Why open protocol standards offer the greatest opportunities for Industrial Communication
Why do we need open standards? They make life easier for all of us. And they make it possible for all market participants in the industry to interconnect their systems. Take, for example, the Universal Serial Bus, or USB for short. A familiar device in data processing standards, this universal connector provides, among other things, data transmission and power supply for mobile phones and computers.
Standards also offer great advantages in industrial communication. Imagine the bottling plant of a beverage manufacturer. At one station the bottle is filled, at the next it is sealed. Once the first station is finished, it signals to the second station to unscrew the lid. The information is defined and specified in protocols. These specify the language (source code) in which the machines communicate and the meanings (variables) that are exchanged. The prerequisite: All the machines have to speak the same language in the form of standardized protocols – the basis for intelligent machine networking in a Smart Factory environment.
Paradigm shift in the industry
There are many standards in industrial communication. This variety emerged in part because control system manufacturers would develop a separate standard for their own system. Here’s the problem: The proprietary standards were incompatible with each other. Meanwhile, a trend has developed towards open, manufacturer-independent standards that allow flexible system integration and individual customization. This represents a decisive advantage for customers and users alike. Still, getting different systems and devices speak to the same language requires moving away from proprietary standards. This paradigm shift is being demanded and promoted by user organisations that provide their member companies with the specifications of their respective systems.
User organisations promote open communication standards
Various user organisations such as the ODVA are working hard to further develop and establish open industry standards such as PROFINET®, EtherNet/IP or CC-Link IE. Interested companies are encouraged to develop products according to these standards. LAPP is also a member of ODVA and other important user organisations. Ralf Moebus, Head of Product Management Industrial Communication at LAPP, explains what it’s all about: “By further developing open standards, we want to accelerate system integration and come closer to achieving our vision of plug-and-play networking. This means that when building and commissioning a machine, it is no longer necessary to spend a lot of time and effort programming which information is to be exchanged, since the information is already defined via open standards.”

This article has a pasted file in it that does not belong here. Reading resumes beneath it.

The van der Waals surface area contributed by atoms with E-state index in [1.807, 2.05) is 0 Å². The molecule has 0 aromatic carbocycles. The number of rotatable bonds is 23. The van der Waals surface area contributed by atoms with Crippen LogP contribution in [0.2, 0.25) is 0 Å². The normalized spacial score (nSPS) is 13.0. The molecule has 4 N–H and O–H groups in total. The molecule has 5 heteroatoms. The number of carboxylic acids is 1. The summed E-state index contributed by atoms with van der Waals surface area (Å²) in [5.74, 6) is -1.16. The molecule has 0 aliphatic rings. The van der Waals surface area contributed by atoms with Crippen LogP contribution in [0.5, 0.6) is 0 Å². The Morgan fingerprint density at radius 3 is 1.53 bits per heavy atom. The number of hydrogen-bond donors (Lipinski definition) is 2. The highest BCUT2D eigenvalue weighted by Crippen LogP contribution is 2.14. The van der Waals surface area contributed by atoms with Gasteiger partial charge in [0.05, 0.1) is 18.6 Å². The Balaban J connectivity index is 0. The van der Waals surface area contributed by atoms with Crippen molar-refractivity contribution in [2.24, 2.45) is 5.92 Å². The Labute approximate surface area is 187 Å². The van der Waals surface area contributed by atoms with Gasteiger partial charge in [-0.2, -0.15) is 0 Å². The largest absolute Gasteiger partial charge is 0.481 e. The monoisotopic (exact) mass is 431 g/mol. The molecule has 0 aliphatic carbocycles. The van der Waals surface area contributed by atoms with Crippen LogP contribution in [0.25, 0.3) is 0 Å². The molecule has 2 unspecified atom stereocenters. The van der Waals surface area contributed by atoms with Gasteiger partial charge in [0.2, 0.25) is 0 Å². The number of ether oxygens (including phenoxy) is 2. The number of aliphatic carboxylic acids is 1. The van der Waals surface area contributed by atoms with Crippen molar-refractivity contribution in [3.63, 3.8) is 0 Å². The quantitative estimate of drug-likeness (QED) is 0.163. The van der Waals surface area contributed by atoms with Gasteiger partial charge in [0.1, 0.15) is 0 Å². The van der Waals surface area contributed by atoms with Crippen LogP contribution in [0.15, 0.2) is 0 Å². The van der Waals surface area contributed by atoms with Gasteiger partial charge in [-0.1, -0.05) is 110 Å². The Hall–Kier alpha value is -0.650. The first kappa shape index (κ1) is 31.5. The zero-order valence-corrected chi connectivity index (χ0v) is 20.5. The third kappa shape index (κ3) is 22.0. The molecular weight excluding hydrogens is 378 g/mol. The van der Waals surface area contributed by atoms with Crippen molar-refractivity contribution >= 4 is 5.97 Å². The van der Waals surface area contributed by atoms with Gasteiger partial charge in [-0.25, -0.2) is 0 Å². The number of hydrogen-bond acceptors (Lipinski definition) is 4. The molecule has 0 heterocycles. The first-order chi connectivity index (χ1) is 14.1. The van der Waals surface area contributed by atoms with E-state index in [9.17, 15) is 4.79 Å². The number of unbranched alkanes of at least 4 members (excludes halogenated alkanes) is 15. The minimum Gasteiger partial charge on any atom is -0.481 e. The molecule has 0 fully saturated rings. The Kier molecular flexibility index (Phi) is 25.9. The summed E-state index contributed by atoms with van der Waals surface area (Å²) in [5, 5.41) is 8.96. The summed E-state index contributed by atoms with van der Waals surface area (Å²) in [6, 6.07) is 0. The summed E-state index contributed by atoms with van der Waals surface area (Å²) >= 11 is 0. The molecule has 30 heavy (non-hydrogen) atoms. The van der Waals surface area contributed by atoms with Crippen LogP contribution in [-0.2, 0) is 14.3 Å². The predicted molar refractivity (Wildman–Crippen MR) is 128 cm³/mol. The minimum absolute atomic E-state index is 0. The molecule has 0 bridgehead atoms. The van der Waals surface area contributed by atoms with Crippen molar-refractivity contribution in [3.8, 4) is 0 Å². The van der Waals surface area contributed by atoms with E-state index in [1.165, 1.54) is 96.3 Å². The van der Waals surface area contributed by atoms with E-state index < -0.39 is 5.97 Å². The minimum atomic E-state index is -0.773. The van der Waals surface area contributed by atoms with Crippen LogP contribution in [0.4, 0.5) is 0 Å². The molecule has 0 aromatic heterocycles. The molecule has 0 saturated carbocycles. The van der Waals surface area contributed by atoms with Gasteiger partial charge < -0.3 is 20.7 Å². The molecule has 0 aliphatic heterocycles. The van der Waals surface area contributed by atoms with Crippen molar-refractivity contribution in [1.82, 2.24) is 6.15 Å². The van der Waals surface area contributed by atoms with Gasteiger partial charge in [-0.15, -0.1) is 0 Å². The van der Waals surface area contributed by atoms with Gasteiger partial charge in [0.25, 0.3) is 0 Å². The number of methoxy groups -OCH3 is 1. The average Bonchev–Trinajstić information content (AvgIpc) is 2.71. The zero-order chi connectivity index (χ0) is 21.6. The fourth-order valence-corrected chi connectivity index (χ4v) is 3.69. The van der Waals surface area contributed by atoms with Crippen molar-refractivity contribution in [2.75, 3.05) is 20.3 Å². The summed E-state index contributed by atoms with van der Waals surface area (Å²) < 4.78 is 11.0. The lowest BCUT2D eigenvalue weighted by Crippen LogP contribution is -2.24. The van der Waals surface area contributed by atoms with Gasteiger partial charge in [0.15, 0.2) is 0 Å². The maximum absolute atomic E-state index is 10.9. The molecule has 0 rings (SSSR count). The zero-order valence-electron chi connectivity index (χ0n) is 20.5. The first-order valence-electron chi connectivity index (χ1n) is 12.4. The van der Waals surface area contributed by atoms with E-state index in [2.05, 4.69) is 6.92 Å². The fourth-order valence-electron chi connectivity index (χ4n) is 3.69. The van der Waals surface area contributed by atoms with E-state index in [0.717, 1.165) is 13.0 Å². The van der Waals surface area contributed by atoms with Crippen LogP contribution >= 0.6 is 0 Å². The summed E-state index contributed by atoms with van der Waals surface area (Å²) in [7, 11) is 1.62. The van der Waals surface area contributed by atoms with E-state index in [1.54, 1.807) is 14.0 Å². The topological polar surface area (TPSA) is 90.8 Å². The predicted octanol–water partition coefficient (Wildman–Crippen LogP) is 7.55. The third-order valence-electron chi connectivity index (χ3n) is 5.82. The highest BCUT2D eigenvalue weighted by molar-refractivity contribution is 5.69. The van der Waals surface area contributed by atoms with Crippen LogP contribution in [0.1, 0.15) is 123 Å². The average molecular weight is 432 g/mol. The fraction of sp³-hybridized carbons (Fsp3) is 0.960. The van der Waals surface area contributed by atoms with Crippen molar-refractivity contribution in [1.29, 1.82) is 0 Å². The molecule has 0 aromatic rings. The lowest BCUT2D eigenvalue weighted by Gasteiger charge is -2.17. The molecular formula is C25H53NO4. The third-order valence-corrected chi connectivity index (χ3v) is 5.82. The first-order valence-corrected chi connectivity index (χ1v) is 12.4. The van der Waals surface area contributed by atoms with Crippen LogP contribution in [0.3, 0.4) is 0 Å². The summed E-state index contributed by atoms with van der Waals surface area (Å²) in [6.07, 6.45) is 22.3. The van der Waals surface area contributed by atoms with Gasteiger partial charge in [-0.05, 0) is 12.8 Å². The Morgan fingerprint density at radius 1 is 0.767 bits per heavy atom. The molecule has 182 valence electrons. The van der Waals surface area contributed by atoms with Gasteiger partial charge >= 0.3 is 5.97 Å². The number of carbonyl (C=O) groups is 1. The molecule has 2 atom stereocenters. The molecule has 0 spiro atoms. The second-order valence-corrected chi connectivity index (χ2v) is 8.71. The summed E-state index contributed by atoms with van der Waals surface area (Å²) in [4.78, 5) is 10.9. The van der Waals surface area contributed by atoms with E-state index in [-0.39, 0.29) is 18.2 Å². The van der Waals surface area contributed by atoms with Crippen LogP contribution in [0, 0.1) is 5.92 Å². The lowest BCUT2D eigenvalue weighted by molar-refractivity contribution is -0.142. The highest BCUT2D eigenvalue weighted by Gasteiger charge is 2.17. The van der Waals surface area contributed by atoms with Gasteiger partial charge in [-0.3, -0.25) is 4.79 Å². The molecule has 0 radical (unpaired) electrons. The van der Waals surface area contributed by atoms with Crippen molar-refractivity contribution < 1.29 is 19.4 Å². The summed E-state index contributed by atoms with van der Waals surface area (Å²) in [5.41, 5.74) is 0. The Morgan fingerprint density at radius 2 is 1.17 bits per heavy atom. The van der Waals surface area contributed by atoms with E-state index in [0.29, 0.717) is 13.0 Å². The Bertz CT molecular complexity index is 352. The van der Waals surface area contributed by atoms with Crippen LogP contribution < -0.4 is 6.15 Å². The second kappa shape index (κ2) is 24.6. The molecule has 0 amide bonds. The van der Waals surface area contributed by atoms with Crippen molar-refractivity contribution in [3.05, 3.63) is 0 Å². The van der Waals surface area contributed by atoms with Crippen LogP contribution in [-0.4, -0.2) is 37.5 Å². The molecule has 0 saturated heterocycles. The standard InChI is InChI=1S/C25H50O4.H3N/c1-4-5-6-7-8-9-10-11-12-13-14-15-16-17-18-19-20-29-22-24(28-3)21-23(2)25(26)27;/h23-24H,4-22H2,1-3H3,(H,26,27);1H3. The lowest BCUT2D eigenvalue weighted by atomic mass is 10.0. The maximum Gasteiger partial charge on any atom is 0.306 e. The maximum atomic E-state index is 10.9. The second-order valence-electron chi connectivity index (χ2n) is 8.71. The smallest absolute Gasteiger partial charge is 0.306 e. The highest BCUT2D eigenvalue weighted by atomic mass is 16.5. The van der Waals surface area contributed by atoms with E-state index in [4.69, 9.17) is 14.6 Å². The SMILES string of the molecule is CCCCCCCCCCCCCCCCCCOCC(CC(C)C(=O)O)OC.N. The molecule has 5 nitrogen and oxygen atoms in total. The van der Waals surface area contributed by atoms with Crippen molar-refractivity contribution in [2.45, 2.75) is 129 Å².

Message Queuing Telemetry Transport (MQTT), for instance, plays an important role in IIoT (Industrial Internet-of-Things) applications, such as the energy monitoring of machines. This is an open network protocol for machine-to-machine communication that enables the transmission of telemetry data in the form of messages between devices and also into the cloud. With its mechanisms for real-time data transmission via Ethernet network, Time-Sensitive Networking (TSN) also provides important standards. Today, competitors are even working together to push their development further. They agree on a common interface, how their machines can be connected to higher-level systems and how the most important machine parameters are defined. As an example, they are developing the definition of a uniform machine communication interface called UMATI based on the data exchange standard OPC Unified Architecture (OPC UA). The aim is no longer just to standardize the communication between control, sensor and actuator. With UMATI, the focus is on standardized communication between complete machines. The companies cooperate with the common goal of enabling more connectivity, more data for the connection and integration.
Finally, taking a look into the future of industrial communication, industrial 5G is a notable example of new standardization approaches in wireless data transmission. The next generation of mobile phone technology will therefore also open up completely new possibilities in industrial communication. This is a good reason for LAPP, as a member of the German Engineering Federation (VDMA), to commit itself to the development and integration of 5G in industrial production. The question of whether wired or wireless solutions are more appropriate depends on the application. Nonetheless, as Dr. Susanne Krichel, Senior Manager Business Development IoT at LAPP, remarks: “No matter what applications will communicate over 5G in industrial factory halls in the future, the infrastructure for 5G will still need to be wired…”